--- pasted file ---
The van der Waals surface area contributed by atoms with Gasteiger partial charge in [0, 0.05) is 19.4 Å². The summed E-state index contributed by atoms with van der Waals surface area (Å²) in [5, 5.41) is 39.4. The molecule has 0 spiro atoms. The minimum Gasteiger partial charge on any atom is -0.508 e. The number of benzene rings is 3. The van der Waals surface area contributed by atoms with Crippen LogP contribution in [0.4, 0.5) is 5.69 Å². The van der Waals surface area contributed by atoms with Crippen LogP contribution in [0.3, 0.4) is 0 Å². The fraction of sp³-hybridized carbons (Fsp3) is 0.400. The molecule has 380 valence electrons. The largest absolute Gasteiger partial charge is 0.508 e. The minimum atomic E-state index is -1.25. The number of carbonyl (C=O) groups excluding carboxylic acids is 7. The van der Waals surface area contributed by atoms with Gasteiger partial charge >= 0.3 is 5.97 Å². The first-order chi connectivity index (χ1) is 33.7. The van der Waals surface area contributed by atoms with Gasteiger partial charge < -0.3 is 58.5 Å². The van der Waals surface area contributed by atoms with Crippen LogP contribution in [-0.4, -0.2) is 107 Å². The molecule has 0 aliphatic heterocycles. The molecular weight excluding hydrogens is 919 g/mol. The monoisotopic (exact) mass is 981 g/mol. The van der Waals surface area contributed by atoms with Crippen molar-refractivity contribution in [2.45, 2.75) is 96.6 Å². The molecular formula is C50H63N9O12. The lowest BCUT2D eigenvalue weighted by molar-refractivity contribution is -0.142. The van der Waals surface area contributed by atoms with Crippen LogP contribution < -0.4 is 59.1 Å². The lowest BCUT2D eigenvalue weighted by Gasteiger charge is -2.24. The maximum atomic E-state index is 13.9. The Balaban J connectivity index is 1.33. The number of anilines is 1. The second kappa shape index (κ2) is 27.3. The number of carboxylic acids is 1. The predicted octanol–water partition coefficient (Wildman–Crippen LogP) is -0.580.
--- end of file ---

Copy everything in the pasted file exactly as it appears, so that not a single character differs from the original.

The van der Waals surface area contributed by atoms with Gasteiger partial charge in [0, 0.05) is 19.4 Å². The summed E-state index contributed by atoms with van der Waals surface area (Å²) in [5, 5.41) is 39.4. The molecule has 0 spiro atoms. The minimum Gasteiger partial charge on any atom is -0.508 e. The number of benzene rings is 3. The van der Waals surface area contributed by atoms with Crippen LogP contribution in [0.4, 0.5) is 5.69 Å². The van der Waals surface area contributed by atoms with Crippen LogP contribution in [0.3, 0.4) is 0 Å². The fraction of sp³-hybridized carbons (Fsp3) is 0.400. The molecule has 380 valence electrons. The largest absolute Gasteiger partial charge is 0.508 e. The minimum atomic E-state index is -1.25. The number of carbonyl (C=O) groups excluding carboxylic acids is 7. The van der Waals surface area contributed by atoms with Gasteiger partial charge >= 0.3 is 5.97 Å². The first-order chi connectivity index (χ1) is 33.7. The van der Waals surface area contributed by atoms with Gasteiger partial charge < -0.3 is 58.5 Å². The van der Waals surface area contributed by atoms with Crippen LogP contribution in [-0.4, -0.2) is 107 Å². The molecule has 0 aliphatic heterocycles. The molecular weight excluding hydrogens is 919 g/mol. The monoisotopic (exact) mass is 981 g/mol. The van der Waals surface area contributed by atoms with Crippen molar-refractivity contribution in [2.45, 2.75) is 96.6 Å². The molecular formula is C50H63N9O12. The lowest BCUT2D eigenvalue weighted by molar-refractivity contribution is -0.142. The van der Waals surface area contributed by atoms with Crippen LogP contribution < -0.4 is 59.1 Å². The lowest BCUT2D eigenvalue weighted by Gasteiger charge is -2.24. The maximum atomic E-state index is 13.9. The Balaban J connectivity index is 1.33. The number of anilines is 1. The second kappa shape index (κ2) is 27.3. The number of carboxylic acids is 1. The predicted octanol–water partition coefficient (Wildman–Crippen LogP) is -0.580.